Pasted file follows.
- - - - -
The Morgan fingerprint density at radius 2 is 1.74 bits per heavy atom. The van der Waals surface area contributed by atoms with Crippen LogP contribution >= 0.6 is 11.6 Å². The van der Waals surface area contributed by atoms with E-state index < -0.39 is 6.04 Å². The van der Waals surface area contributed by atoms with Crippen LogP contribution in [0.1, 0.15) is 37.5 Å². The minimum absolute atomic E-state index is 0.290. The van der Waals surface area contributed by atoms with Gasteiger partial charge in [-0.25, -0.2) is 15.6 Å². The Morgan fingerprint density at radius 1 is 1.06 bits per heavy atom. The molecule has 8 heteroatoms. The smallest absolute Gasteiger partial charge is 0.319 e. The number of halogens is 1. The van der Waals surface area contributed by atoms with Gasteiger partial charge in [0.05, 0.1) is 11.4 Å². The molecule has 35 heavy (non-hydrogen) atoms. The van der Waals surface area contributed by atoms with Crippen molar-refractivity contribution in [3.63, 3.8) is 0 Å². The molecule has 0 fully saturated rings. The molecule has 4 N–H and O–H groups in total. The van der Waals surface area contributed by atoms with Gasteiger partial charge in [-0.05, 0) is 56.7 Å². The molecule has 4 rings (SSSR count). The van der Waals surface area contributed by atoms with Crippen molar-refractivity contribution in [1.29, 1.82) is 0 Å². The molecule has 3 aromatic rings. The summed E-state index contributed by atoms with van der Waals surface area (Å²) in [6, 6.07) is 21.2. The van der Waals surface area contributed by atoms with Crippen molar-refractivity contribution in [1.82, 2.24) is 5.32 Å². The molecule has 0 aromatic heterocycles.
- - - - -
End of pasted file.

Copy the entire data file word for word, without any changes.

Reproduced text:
The Morgan fingerprint density at radius 2 is 1.74 bits per heavy atom. The van der Waals surface area contributed by atoms with Crippen LogP contribution >= 0.6 is 11.6 Å². The van der Waals surface area contributed by atoms with E-state index < -0.39 is 6.04 Å². The van der Waals surface area contributed by atoms with Crippen LogP contribution in [0.1, 0.15) is 37.5 Å². The minimum absolute atomic E-state index is 0.290. The van der Waals surface area contributed by atoms with Gasteiger partial charge in [-0.25, -0.2) is 15.6 Å². The Morgan fingerprint density at radius 1 is 1.06 bits per heavy atom. The molecule has 8 heteroatoms. The smallest absolute Gasteiger partial charge is 0.319 e. The number of halogens is 1. The van der Waals surface area contributed by atoms with Gasteiger partial charge in [0.05, 0.1) is 11.4 Å². The molecule has 35 heavy (non-hydrogen) atoms. The van der Waals surface area contributed by atoms with Crippen molar-refractivity contribution in [3.63, 3.8) is 0 Å². The molecule has 0 fully saturated rings. The molecule has 4 N–H and O–H groups in total. The van der Waals surface area contributed by atoms with Gasteiger partial charge in [-0.05, 0) is 56.7 Å². The molecule has 4 rings (SSSR count). The van der Waals surface area contributed by atoms with Crippen molar-refractivity contribution in [1.29, 1.82) is 0 Å². The molecule has 3 aromatic rings. The summed E-state index contributed by atoms with van der Waals surface area (Å²) in [6, 6.07) is 21.2. The van der Waals surface area contributed by atoms with Crippen molar-refractivity contribution in [1.82, 2.24) is 5.32 Å². The molecule has 0 aromatic heterocycles.